Perogies (also known as Perhohe, or Varenyki)

Perogie Recipe #1:

(Courtesy of the Lang family) The Lang family, in its larger form includes such surnames as Reiss, Kampert, Hinger, Hartl, Schindelka, Turber, and many more. These recipes are provided by Jim Lang, who visited the former Galicia in 2003 and found that even after more than 100 years and several intervening generations, the tastes were nearly identical to those his mother served up in Saskatchewan. Jim comments: "I invite Ukrainian and Polish recipes for this dish, as my own is quite Austrian and is quite a different dish. The main difference is that this recipe does not involve eggs, and the filling usually does not contain potatoes whereas the dough does. So, please, traditional perogy-makers, send your family recipes in!"

Austrian-style, sauerkraut or cottage cheese perogies:


This dough is based on the premise that eggs (protein) tend to make dough tough, whereas oil and mashed potatoes tend to create a softer more tender dough.

  •  two cups flour
  •  two-thirds cup finely mashed unseasoned potatoes 
  •  three or four tablespoons cooking oil 
  •  quarter teaspoon salt 
  •  one cup
  •  milk or half cup milk and half cup potato water (may be too much or too little, so add slowly)


(Note: It's always amazed me that most people do not realize that sauerkraut is meant to be cooked, and not eaten raw. Cooked with some ham or bacon and onions it is a mild and delicate dish and not the harsh salty chewy stuff that comes raw from a can.)

Sauerkraut: Drain medium-sized can, or jar of sauerkraut. Chop quite fine. Dice one onion and a few slices of lean bacon and sautee both a little butter, until the onions are clarified. Add the sauerkraut, a quarter teaspoon of caraway seeds, some black pepper (no salt is needed) and cook for several minutes, stirring often. If necessary, add a little water but ensure there is very little liquid left over. Optional: Stir in a tablespoon or two of sour cream. Set aside and cool.

Cottage cheese: Try to find some dry-curd cottage cheese. If you can't find any, some dry ricotta will do nicely. Creamed cottage cheese will not work. Add some chopped green onions (not too many, just enough to add a little colour and taste) and an egg, some salt and pepper (to taste) and stir.Set aside.


Dough: Mix dry ingredients. Add oil and mashed potatoes to milk, blend thoroughly (hand blender works well). Add liquid to dry ingredients and make a dough. It should be quite soft and sticky. Work it with flour if it's too sticky, and add a little more liquid if it's too stiff. Roll out on a floured surface and cut into rounds with a drinking glass. The dough should be very thin, perhaps an eighth of an inch; if it's too thick, give the rounds another pass with the roller. Our perogies are relatively large, about twice the size of most Ukrainian or Polish style perogies.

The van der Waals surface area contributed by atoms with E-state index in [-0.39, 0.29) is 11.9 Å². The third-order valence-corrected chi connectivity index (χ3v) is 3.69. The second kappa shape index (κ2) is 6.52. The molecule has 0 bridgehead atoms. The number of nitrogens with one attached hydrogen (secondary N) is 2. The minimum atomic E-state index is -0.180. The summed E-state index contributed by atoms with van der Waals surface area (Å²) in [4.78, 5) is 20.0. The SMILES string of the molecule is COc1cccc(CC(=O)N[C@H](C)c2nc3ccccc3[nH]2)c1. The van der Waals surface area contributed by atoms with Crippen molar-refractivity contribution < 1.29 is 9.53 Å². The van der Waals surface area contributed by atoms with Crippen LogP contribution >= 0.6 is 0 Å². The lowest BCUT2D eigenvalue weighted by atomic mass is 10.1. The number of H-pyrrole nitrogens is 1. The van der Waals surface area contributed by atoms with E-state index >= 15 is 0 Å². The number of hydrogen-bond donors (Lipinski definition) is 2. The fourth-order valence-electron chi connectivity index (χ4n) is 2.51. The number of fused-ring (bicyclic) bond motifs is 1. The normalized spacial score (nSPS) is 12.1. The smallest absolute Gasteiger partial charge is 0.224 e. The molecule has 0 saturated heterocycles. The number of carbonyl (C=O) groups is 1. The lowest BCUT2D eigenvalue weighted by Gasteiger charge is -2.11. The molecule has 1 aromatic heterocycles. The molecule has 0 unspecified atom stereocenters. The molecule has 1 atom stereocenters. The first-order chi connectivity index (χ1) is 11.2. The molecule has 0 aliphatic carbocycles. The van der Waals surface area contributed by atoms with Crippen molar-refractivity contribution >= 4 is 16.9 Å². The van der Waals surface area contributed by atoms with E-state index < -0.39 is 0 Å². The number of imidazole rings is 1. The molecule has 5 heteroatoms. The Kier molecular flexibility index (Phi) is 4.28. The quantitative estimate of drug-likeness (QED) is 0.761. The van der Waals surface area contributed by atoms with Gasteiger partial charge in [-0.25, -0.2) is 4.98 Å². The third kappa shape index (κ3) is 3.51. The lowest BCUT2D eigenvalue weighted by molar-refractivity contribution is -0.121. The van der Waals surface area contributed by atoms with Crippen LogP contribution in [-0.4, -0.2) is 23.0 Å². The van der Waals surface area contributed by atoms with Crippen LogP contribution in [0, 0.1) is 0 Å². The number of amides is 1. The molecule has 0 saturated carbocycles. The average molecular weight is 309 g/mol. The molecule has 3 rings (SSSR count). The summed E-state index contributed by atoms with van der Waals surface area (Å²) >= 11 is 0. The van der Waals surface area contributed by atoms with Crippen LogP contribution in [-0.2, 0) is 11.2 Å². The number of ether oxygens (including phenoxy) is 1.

To fill: take a tablespoon or so of the sauerkraut filling and try to form a ball about the size of a walnut. Hold a dough-round in one hand and place the filling in the centre of the dough. Dip a finger in some water and lightly brush the edge of the round, then fold one edge over and press tightly around the edge until the dumpling is sealed. This takes a bit of practice, but is easily learned. Set the filled perogy on a floured surface. For cottage cheese, do the same, but expect it to be perhaps a bit messier.

To cook:

Have a largish pot with five or six quarts of lightly-salted water at a rolling boil. Drop in perogies six or eight at a time, and boil until they float to the surface. Remove, and place in a colander to drain. Toss them gently with a little oil to prevent them from sticking to each other. Continue boiling until all are cooked, Keep cottage cheese perogies separate from sauerkraut as they will look the same when they're cooked.


We always had our perogies with a sauce or with a gravy of some sort and they were served as a main course, not as a side dish. So, make a white sauce, and thin it with sour cream; or, my favorite, sautee some wild mushrooms and make a mushroom sauce.

Final preparation:

Saute the perogies lightly in a saucepan with a little butter and breadcrumbs. Remove, pour a few tablespoons of sauce over them and enjoy. Served best with ham or smoked sausage. Short of this elaborate method, you can use the Ukrainian method which also works very well. Just serve up hot perogies with some diced onions saut'ed in butter, and garnish with some sour cream.

Perogie Recipe #2:

(courtesy GGD member Kathy Enders)

"The dough was basically just flour, salt and water. Only in later years did my mother occasionally use the method of adding mashed potatoes. The method would be similar to what you mention.

I only attempted making them on my own two or three times, but I learned a valuable lesson the very first time. It is essential to let the dough sit for quite a while to let the gluten soften the dough, and not try to make the perogies and cook them right away. The first ones I made.... the term "shoe leather" comes to mind! Perhaps your dough recipe leads to a softer dough, but the basic water, salt and flour dough requires a resting period before using.

Our filling was made up mainly of mashed potatoes, to which we added dry curd cottage cheese. The proportions would have been about 3/4 potato and 1/4 cottage cheese. 

The method was to cook them in boiling water until they floated to the top, which meant they were fully cooked. I still prefer to eat them after they have been done this way, served with sour cream on top. Another thing that could be done to these, either right after cooking in water, or to the leftovers, is to fry them in a pan in butter, perhaps with sauted onions if desired. They are eaten again with sour cream. The sour cream is an absolute essential in the eating!"